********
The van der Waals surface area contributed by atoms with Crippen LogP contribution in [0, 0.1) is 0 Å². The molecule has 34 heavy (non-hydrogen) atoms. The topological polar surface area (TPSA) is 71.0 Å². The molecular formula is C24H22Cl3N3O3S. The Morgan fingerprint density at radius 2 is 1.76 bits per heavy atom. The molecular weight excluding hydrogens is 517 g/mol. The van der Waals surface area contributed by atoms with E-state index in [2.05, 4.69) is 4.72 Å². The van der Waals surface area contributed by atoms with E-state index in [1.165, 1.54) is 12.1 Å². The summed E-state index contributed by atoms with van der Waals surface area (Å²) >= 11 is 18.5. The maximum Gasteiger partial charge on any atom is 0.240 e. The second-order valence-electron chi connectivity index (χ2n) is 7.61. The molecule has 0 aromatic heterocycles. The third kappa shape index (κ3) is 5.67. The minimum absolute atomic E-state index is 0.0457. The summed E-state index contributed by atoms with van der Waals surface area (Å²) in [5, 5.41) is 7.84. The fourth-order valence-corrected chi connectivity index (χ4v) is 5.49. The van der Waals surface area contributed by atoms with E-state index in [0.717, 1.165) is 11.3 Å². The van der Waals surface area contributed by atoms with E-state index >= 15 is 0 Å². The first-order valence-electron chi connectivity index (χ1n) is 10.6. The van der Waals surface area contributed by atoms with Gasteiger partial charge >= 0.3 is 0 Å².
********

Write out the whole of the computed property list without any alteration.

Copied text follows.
The van der Waals surface area contributed by atoms with Crippen LogP contribution in [0, 0.1) is 0 Å². The molecule has 34 heavy (non-hydrogen) atoms. The topological polar surface area (TPSA) is 71.0 Å². The molecular formula is C24H22Cl3N3O3S. The Morgan fingerprint density at radius 2 is 1.76 bits per heavy atom. The molecular weight excluding hydrogens is 517 g/mol. The van der Waals surface area contributed by atoms with E-state index in [2.05, 4.69) is 4.72 Å². The van der Waals surface area contributed by atoms with E-state index in [1.165, 1.54) is 12.1 Å². The summed E-state index contributed by atoms with van der Waals surface area (Å²) >= 11 is 18.5. The maximum Gasteiger partial charge on any atom is 0.240 e. The second-order valence-electron chi connectivity index (χ2n) is 7.61. The molecule has 0 aromatic heterocycles. The third kappa shape index (κ3) is 5.67. The minimum absolute atomic E-state index is 0.0457. The summed E-state index contributed by atoms with van der Waals surface area (Å²) in [5, 5.41) is 7.84. The fourth-order valence-corrected chi connectivity index (χ4v) is 5.49. The van der Waals surface area contributed by atoms with E-state index in [0.717, 1.165) is 11.3 Å². The van der Waals surface area contributed by atoms with E-state index >= 15 is 0 Å². The first-order valence-electron chi connectivity index (χ1n) is 10.6. The van der Waals surface area contributed by atoms with Gasteiger partial charge >= 0.3 is 0 Å².